Nuclear reactor physics is the branch of science that deals with the study and application of chain reaction to induce controlled rate of fission for energy in reactors. Most nuclear reactors use a chain reaction to induce a controlled rate of nuclear fission in fissile material, releasing both energy and free neutrons. A reactor consists of an assembly of nuclear fuel (a reactor core), usually surrounded by a neutron moderator such as regular water, heavy water, graphite, or zirconium hydride, and fitted with mechanisms such as control rods that control the rate of the reaction.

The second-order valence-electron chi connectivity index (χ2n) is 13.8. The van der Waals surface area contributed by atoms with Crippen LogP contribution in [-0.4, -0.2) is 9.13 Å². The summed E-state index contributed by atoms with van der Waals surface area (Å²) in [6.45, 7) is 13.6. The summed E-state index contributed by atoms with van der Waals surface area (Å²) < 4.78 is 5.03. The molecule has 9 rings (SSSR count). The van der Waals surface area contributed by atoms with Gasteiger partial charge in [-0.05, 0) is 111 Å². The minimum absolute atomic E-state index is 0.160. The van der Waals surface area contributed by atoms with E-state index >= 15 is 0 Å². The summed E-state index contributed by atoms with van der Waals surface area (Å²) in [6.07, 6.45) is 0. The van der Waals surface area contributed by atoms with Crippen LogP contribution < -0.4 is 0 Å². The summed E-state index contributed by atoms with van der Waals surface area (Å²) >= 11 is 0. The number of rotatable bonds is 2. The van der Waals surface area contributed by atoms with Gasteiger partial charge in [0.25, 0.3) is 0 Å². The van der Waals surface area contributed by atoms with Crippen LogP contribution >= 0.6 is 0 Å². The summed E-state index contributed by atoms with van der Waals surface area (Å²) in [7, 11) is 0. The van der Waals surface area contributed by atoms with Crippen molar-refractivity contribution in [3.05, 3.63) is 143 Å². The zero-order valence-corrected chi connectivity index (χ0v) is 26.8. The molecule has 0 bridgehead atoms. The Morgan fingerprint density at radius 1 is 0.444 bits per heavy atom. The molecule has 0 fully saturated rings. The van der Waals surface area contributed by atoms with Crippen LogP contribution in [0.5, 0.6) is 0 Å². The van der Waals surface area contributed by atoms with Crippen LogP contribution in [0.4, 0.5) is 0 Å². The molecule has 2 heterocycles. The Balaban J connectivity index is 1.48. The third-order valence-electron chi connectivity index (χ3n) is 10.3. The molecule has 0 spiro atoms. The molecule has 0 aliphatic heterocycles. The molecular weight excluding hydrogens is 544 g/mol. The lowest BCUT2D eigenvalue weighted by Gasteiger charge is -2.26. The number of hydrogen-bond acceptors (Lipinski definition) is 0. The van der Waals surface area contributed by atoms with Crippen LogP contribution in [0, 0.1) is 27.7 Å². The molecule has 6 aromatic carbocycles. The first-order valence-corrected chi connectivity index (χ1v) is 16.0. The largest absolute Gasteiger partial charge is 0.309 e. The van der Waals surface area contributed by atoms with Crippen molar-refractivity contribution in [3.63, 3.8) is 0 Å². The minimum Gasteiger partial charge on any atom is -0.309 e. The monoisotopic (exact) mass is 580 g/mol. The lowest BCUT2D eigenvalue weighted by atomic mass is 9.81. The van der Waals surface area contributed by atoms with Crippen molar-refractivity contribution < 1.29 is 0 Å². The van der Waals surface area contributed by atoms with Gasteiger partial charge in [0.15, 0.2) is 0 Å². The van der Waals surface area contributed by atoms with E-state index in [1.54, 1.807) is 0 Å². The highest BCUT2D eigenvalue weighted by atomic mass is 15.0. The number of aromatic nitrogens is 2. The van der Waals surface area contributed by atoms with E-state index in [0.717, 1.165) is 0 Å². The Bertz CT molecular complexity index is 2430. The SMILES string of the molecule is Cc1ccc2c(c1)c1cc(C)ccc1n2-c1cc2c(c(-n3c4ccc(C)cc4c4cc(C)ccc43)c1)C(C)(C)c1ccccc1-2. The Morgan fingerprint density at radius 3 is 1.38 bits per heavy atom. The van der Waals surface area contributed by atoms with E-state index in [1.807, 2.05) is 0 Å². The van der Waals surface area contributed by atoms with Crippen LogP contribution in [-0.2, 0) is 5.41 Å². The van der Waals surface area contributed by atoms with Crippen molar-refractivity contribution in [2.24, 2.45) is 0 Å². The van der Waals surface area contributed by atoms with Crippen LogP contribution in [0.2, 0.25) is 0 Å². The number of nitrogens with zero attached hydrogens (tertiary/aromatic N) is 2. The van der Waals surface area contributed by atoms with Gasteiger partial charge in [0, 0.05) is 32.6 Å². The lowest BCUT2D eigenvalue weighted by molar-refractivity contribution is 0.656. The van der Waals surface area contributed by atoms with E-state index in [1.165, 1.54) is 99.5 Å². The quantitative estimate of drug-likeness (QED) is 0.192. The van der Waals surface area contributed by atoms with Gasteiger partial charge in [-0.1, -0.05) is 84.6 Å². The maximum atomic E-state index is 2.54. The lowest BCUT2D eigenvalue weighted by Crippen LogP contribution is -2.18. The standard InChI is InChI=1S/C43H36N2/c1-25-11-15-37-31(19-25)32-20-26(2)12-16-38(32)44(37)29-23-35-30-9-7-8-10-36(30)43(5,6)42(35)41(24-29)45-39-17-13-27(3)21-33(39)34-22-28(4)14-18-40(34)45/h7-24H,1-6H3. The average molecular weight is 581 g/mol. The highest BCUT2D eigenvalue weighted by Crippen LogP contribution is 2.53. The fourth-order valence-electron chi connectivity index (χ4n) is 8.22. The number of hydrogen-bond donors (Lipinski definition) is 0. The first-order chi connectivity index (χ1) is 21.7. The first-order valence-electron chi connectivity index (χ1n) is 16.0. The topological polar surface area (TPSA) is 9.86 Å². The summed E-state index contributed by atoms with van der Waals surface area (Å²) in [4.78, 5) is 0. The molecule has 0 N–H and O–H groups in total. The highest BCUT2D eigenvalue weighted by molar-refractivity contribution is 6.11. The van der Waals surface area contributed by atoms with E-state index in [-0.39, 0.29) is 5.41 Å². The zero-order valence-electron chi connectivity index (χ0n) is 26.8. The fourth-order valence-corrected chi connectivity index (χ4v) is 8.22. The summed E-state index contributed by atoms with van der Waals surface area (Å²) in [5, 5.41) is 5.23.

The physics of nuclear fission has several quirks that affect the design and behavior of nuclear reactors. This article presents a general overview of the physics of nuclear reactors and their behavior.
Read more about Nuclear Reactor Physics: Criticality, Subcritical Multiplication, Neutron Moderators, Delayed Neutrons and Controllability, Kinetics, Reactor Poisons, Uranium Enrichment, Oklo: A Natural Nuclear Reactor
Famous quotes containing the words nuclear and/or physics:
“American universities are organized on the principle of the nuclear rather than the extended family. Graduate students are grimly trained to be technicians rather than connoisseurs. The old German style of universal scholarship has gone.”
—Camille Paglia (b. 1947)
“The fundamental laws of physics do not describe true facts about reality. Rendered as descriptions of facts, they are false; amended to be true, they lose their explanatory force.”
—Nancy Cartwright (b. 1945)